Happiness is an inside job

Happiness is an inside job

Happiness;  I have struggled with understanding this topic in my personal and professional life.  It is something that we all desire in our lives, but rarely seem to attain for long.  In my experience, happiness is felt more as tiny glimpses rather than long, drawn out experiences.  It can be upsetting for most people to accept that most of life is filled with more mediocre days than happy ones,

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What does it mean for me to be “diagnosed?”

What does it mean for me to be “diagnosed?”

Think of a diagnosis as a snapshot of who you are not a life sentence. 

During the course of our lives, it is safe to say that any of us can be identified as having a mental health diagnosis at one point in our lives.  The death of a loved one, job loss, relationship issues are all potential catalysts for concern and they technically may lead to a diagnosis.  This doesn’t mean that we are meant to carry a diagnosis forever or that we cannot recover or live fully functional lives.  A mental health diagnosis is identifiable and agreed upon a cluster of symptoms meant to describe a person’s experience at that moment in their life. 

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The Real March Madness

The Real March Madness

As we all may know, March is known for St. Patrick’s Day, wearing green, the coming of Spring, and college basketball otherwise known as March Madness.

Although filling out your impeccable bracket is madness enough, there is even more madness that arises after March.

April is Alcohol awareness month

but what else does it lead to?

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Celebrating Your Holidays Away From Home

Celebrating Your Holidays Away From Home

Choosing to move to Southern California 15 years ago still, stirs up a variety of emotions during the Holidays for me.  Even though it was very exciting to move from a cold, wet, dark country to sunny California, it was so strange and foreign (pun intended) to hear Christmas songs and seeing decorated trees in 80-degree weather.  My first Christmas in Southern California was celebrated with friends at an outside barbecue gathering, which was total opposite from an inside dinner with close relatives around a fire in the fireplace.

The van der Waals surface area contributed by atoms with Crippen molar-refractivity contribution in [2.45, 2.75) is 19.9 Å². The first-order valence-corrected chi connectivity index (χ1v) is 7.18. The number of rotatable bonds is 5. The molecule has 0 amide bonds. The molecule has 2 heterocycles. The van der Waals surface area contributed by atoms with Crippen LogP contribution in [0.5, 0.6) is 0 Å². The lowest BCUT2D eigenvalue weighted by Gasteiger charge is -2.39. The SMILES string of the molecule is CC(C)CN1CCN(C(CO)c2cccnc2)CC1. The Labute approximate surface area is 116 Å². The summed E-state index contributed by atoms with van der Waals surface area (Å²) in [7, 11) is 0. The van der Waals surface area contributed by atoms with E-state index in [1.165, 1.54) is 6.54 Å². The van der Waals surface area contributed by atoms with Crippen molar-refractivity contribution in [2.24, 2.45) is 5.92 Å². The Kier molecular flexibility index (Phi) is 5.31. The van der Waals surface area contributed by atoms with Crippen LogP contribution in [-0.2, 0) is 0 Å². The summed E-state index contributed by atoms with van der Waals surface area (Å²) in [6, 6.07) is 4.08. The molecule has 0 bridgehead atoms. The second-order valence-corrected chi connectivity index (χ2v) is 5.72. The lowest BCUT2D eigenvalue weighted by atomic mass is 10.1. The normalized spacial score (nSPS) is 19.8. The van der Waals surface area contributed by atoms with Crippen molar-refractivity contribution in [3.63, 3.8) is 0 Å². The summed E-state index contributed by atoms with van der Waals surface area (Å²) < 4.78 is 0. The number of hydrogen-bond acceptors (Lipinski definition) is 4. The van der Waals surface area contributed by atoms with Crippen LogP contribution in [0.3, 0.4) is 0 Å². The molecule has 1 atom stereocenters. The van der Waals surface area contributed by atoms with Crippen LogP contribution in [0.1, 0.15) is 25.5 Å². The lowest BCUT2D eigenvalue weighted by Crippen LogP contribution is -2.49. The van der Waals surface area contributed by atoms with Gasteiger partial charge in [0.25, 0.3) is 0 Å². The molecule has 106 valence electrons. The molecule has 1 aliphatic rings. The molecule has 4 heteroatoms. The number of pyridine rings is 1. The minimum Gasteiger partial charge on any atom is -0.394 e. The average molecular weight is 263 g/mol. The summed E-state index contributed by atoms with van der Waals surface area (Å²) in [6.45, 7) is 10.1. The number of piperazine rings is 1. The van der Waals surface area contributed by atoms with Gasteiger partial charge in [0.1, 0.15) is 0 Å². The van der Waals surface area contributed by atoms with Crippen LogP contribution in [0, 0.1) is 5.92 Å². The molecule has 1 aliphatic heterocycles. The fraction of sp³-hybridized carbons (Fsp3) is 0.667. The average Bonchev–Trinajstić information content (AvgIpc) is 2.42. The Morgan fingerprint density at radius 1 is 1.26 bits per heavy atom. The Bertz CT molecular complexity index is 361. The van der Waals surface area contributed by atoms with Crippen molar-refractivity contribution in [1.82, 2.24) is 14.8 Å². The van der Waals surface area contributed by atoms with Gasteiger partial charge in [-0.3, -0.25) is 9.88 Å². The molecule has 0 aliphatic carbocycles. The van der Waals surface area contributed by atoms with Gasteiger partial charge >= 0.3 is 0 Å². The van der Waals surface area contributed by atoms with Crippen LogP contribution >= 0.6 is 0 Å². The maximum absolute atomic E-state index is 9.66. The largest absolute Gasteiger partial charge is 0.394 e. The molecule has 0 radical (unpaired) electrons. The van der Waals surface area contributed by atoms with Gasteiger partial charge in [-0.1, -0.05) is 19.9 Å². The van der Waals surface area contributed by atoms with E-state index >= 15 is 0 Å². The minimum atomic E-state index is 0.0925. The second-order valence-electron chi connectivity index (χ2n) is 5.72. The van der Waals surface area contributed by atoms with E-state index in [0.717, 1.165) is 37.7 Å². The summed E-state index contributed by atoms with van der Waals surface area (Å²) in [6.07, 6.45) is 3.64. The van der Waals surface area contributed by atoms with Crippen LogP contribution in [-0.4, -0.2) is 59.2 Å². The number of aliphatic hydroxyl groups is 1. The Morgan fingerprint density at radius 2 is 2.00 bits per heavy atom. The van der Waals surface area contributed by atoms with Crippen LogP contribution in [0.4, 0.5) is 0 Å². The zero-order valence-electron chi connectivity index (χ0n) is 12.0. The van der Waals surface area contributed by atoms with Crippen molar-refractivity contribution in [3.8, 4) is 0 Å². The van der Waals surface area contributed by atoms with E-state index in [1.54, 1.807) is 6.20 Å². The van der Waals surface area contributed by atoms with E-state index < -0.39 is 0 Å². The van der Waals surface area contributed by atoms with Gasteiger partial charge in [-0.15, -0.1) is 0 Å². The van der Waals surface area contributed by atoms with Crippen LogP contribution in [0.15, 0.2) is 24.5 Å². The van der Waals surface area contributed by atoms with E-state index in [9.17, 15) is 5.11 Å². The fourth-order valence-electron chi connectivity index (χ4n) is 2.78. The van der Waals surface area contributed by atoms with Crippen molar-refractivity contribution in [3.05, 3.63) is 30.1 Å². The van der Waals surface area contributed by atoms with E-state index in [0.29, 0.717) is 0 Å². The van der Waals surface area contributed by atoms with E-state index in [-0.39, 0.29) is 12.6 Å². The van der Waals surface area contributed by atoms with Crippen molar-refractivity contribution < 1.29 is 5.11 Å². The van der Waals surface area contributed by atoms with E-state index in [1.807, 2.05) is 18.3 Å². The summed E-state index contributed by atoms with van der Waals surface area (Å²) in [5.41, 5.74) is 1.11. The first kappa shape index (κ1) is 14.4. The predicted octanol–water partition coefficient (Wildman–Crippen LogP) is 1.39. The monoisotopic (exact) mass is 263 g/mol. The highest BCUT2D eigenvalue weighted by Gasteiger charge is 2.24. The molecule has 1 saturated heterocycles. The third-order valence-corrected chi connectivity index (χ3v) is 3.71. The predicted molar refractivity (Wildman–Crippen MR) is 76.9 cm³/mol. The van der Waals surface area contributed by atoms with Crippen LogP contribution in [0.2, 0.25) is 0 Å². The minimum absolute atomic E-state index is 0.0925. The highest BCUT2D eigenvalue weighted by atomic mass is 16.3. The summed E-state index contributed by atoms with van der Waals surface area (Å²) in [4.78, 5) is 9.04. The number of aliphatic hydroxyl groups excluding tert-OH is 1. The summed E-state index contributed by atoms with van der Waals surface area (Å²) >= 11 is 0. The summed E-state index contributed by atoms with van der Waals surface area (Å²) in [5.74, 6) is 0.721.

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Mindfulness For All

Mindfulness For All

It is part of mindfulness practice to realize that suffering comes from believing that things should be other than they are in the given moment. If you are suffering in the present moment—oppression, discrimination, hunger, joblessness, etc— this may seem like a cruel statement, but it's actually not. It's solid advice, allowing you to take action and stay safe.

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Handling Strong Emotions When the Unthinkable Happens—To Someone Else

Warning: this post refers to the December 2, 2015 shooting at the Inland Regional Center in San Bernardino, California. It is meant to help people who were not directly involved in those events, but who are nonetheless experiencing emotional distress.

On the morningof December 2, 2015, the unthinkable happened here in the Inland Empire. Two armed people entered the Inland Regional Center, killed 14 people, and wounded over 20 more. I was talking to Sherry in the waiting room when Jill came out of her office and told us the awful news of what was happening just a few miles away. Stunned as I was, I had clients to see and that's what I concentrated on. As long as I was busy with the problems of others, I was fine. Only when I was about to drive home to Redlands and my husband texted me that the FBI was investigating a house on Center Street did I feel any fear. I arrived home safely, of course, watched the news and took phone calls from family and friends. The next morning I drove past Center Street on my way to an early appointment. The street was cordoned off with yellow tape and police cars. According to the morning news, the house on Center had been a "bomb factory." I was suddenly so nauseated that I had to stop and get a soda to settle my stomach. When I got home I curled up on the couch under a blanket, cried, slept for hours, and woke up feeling like I had been hit by a truck. I watched a little news, talked with my family, went to sleep very early and had nightmares. The next day I was functional again. The whole event seemed surreal.